Iain Ferguson recalls class of 91 and a Scottish Cup final to savour

It's a cup final, so even old friends are fair game. Iain Ferguson knew how to grind Dundee United's gears. After all, he'd suffered along with them when they lost successive Scottish Cup finals in 1987 and again the following year.

Motherwell's 1991 Scottish Cup final hero Iain Ferguson. Picture: Ross MacDonald/SNS

“I played in a very, very good Dundee United team, who had won trophies, and who got to two Scottish Cup finals and a Uefa Cup final when I was there, and we should have won at least two of them,” says Ferguson. “There was a psychological thing…

“A lot of those players who had played with United over a number of years, they’d won the league and League Cups but they seemed to go to Hampden and freeze. Even on the occasion when we played St Mirren and were expected to win. There was a thing about the team: they just froze and they could not seem to play there.”

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By the occasion of the so-called family final between Dundee United and Motherwell in 1991, Fergie had turned foe: “I remember being in the tunnel with Davie Cooper, who was a real good pal of mine. We were lining up. I did say: ‘get into this mob, they cannae play at Hampden’. Half of them turned round. I was like: ‘well, it’s true isn’t it?’”

United might have thought they were preparing to have the last laugh after coming back from 3-1 down to equalise in the final seconds. But in extra-time, Motherwell drew on their reserves of fortitude and scored a winner through Stevie Kirk. As a new documentary entitled Steelmen makes clear by framing the memorable victory in the context of the then uncertainty surrounding the future of Ravenscraig, it was a victory that acted as a balm.

It took Ferguson a while to recognise this. He was the most local of the team having grown up just a few miles from Fir Park and played for the Motherwell boys’ club before signing for Dundee aged 13.

Even so, as many as 28 years later there’s still no disguising his dismay at being substituted just after the hour mark with the score at 1-1 after Motherwell had taken a first-half lead – thanks to his header. Nor does it necessarily comfort him to know that it was his great friend Kirk, the matchwinner, who replaced him. As well as the imminent shutting of the local steelworks, there was another, deeply personal, context: the opposing managers, brothers Tommy and Jim McLean, had lost their father, Tom, in the week preceding the Hampden showpiece. This might help explain Tommy’s unusual indecision on the eve of the final.

“Tommy came down the night before and named the team – every position apart from my own,” recalls Ferguson. “He pulled me aside after everyone had left and asked: ‘would you rather I start with you and take you off and put Kirkie on or start with Kirkie?’ I said: ‘what do you mean? I do not get that. Is it multiple choice?’ I told him to start with me and see how it goes.

“So he did and I was doing as well as anyone, and scored the first goal. As soon as 63 minutes were up, I said to Maurice Malpas, who was marking me: ‘That better not be my number or I will go mental’. Sure enough it was. That’s when me and Tommy fell out. He should really have sold me straightaway.”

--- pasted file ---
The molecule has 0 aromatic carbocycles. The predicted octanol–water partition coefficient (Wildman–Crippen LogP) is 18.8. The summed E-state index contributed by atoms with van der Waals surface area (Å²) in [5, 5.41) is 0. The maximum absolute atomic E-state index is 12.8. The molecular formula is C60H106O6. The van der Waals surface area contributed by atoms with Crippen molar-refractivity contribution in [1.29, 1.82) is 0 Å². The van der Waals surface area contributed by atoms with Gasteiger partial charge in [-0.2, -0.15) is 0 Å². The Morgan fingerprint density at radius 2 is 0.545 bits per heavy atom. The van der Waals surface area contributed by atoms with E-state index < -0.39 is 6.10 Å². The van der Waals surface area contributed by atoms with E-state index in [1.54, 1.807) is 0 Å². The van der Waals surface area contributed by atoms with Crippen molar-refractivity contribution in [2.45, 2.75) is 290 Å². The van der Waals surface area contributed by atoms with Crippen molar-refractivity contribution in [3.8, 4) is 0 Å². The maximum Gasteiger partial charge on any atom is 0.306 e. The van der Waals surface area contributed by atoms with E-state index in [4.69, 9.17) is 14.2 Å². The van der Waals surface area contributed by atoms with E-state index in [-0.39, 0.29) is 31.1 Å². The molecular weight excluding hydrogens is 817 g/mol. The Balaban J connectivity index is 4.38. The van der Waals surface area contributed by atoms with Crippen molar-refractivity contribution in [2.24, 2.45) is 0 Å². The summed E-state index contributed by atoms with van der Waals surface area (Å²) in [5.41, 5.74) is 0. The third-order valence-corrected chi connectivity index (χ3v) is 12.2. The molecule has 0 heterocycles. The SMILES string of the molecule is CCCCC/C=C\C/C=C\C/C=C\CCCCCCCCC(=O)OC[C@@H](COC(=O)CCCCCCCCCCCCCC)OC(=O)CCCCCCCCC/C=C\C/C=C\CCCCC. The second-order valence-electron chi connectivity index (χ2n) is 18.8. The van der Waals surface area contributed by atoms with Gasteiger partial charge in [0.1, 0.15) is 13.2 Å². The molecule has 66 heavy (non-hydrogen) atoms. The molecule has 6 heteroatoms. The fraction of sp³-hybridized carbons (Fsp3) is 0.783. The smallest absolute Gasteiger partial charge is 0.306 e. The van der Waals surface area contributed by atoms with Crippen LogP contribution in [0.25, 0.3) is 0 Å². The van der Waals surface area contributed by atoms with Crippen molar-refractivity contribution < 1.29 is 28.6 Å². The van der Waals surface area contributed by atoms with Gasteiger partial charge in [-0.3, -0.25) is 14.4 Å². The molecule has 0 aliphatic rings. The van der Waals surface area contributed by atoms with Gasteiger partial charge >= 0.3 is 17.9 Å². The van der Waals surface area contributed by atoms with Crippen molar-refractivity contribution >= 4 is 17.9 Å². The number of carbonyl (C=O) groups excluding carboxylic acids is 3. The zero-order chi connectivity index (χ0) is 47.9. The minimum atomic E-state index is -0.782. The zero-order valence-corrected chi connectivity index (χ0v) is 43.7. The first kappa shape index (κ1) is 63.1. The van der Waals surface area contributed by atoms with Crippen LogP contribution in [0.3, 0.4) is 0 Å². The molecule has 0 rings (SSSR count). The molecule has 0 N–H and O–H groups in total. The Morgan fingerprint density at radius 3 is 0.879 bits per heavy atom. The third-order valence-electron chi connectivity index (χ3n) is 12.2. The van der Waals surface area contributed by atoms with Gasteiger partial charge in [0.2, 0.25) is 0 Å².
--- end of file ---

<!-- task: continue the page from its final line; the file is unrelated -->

Ferguson stayed another season, flitting in and out of the team, before joining Airdrie. His days as prodigious goalscorer were coming to an end – but what a bonus it had been to win a winner’s medal for his hometown club in what stands as one of the finals of the century.

Its renown has only accumulated over the years, partly for unwelcome reasons. Four of Motherwell’s squad, including Phil O’Donnell, the youngest player on the pitch, have since passed away. On the day itself, despite Motherwell having won the trophy for the first time in 39 years, Ferguson felt strangely flat. Perhaps it was the knowledge so many of his old team-mates were reeling from another Hampden defeat. He swapped his Motherwell shirt with Dave Bowman, who had scored United’s first equaliser.

“That was a bit silly because it meant I had three losing Dundee United tops,” says Ferguson. In a mark of the man, Bowman returned the top to its original owner on the 25th anniversary of the trophy win. “Davie was a good friend,” he says. “I watched a lot of good friends walk away from that cup final in tears.”

“We went back to Fir Park. The fans got in, we were in the stand with the cup and stuff. Me and Davie [Cooper] left. We ended up going to his favourite restaurant in Hamilton called Santa Lucia.

“He was in every day. Myself and my wife and Davie and his partner sat in our Motherwell blazers and had a meal and a couple of drinks. It was the next day that really made it.”

This was when the open-topped bus made its way around the neighbourhoods of Ferguson’s youth with delight evident across so many familiar faces. It took a very special team to put a smile on the face of a community where the premier source of employment in town was in the process of being scorched.

Later, at one of the four finals Motherwell have reached since, all ending in defeat, his old team-mate Colin O’Neill turned to ask: do you want them to win Fergie? “I told him of course I do,” says Ferguson. “‘I don’t!’ he says. ‘We will not get invited back!’ But to be honest I think the ’91 team, whatever else happens, will always have a place in the Motherwell fans’ hearts.”

l Steelmen has been produced by purpleTV for BBC ALBA. It will air tomorrow at 9pm, and be available for 30 days thereafter on BBC iPlayer.